2015 U.S. Transgender Survey
Frequently Asked Questions
What is the U.S. Transgender Survey (USTS)?
The 2015 U.S. Transgender Survey (USTS) is the largest survey ever devoted to the lives and experiences of transgender people, with 27,715 respondents across the United States. The USTS was conducted by the National Center for Transgender Equality in the summer of 2015, and the results provide a detailed look at the experiences of transgender people across a wide range of areas, such as education, employment, family life, health, housing, and interactions with police and prisons.
Where can I find USTS reports?
The full report of the 2015 USTS and English and Spanish versions of the Executive Summary can be found on the USTS reports page. The reports page also contains breakout reports, including those about the experiences of people of color and people in particular states.
Where can I find the USTS questionnaire?
The USTS questionnaire can be found in Appendix B of the full report, available at www.ustranssruvey.org/reports.
Who could take the USTS?
The USTS was for all transgender adults (18 years and older), including genderqueer and non-binary people, living in the United States, a U.S. territory, or on a U.S. military base. The 2015 had 27,715 respondents from all 50 states, Washington, D.C., and several U.S. territories and military bases overseas. The survey was open to transgender adults at any stage of their lives, journey, or transition. The survey was available online in English and Spanish, and survey-taking events were organized in many parts of the country so people with limited online access could take the survey.
When was the USTS available for completion?
The USTS was available for completion from August 19 until September 21, 2015.
Who conducts the USTS?
The USTS is conducted by the National Center for Transgender Equality, the nation's leading social justice advocacy organization winning life-saving change for transgender people: www.transequality.org.
How was the USTS conducted?
The USTS was an online survey that could be completed on a computer or a web-enabled device such as a smart phone or tablet. In many parts of the country, organizations held survey-taking events where people could access computers and/or the internet to take the survey.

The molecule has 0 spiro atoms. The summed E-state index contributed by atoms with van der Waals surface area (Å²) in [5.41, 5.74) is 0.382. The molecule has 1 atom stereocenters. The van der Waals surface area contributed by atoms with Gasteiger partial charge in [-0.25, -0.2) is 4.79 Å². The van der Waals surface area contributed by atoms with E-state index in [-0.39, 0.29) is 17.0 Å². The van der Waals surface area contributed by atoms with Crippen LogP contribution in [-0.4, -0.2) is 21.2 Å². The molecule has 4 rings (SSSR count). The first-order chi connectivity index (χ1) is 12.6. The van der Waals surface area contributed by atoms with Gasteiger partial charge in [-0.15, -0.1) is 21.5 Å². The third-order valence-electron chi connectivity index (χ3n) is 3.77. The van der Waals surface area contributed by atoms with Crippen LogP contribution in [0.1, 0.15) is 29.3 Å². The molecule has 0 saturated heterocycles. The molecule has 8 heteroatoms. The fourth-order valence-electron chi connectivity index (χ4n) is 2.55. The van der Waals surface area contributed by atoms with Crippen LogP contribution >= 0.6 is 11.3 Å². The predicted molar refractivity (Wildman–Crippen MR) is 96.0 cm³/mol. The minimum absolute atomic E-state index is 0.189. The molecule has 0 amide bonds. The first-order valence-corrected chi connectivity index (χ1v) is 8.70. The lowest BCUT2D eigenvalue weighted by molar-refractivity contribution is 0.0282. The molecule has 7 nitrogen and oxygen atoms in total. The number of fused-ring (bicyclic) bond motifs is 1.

What were Survey-Taking Events?
Organizations across the country opened their doors to allow people access to a computer and a safe place to take the 2015 U.S. Trans Survey in events called Survey-Taking Events. Each event had different availabilities—hosts made their resources available during specific one-time only events, at weekly recurring events, or on a drop-in basis. For example, a community center may have participated by setting aside time on Saturday from 9:00 AM to 6:00 PM where all or some of its computers were available, or it might have hosted people on Monday—Friday from 6:00 PM to 9:00 PM each evening for a week or longer.
How long did it take to complete the USTS?
The survey generally took 30 to 60 minutes to complete, but it took longer for some participants because the number of questions each participant received was based on their individual experiences.
Did participants have to share any personal information to take the USTS?
The USTS was anonymous, so participants did not have to share any information that could identify them, such as their name. All survey answers remain confidential.
Were participants paid to complete the USTS?
Participants were not paid to complete the survey, but they had the option to enter a drawing to win one of three cash prizes: one prize of $500 and two prizes of $250.
What languages was the USTS available in?
The USTS was available in English and Spanish.
Was the USTS accessible to people with disabilities?
The survey was accessible to people with physical, sensory, and cognitive disabilities consistent with Section 508 Standards of the Rehabilitation Act. Please contact firstname.lastname@example.org with additional questions about accessibility.
What issues did the USTS address?
The USTS covered experiences of transgender people in the United States across many areas of life, with more than 300 possible questions covering a range of issues. Topics in the USTS included experiences with education, housing, employment, health, and many other issues that affect transgender people.
Was the USTS approved by an Institutional Review Board?
The USTS was reviewed and approved by the University of California, Los Angeles Institutional Review Board (IRB). An IRB reviews, approves, and monitors research involving people and ensures that their confidentiality and other rights are protected.
How can researchers access the USTS dataset?
Researchers may submit requests to access USTS data at www.ustranssurvey.org/data-requests. Data will be shared in a manner that protects the confidentiality of people who took the survey. Please note that not all requests for data will be approved and researchers should closely examine the criteria used to assess requests before submitting a request.
When is the USTS going to be conducted again?
We expect that the next USTS will be conducted in 2020 to collect data that can demonstrate how the experiences of transgender people in the United States are changing over time.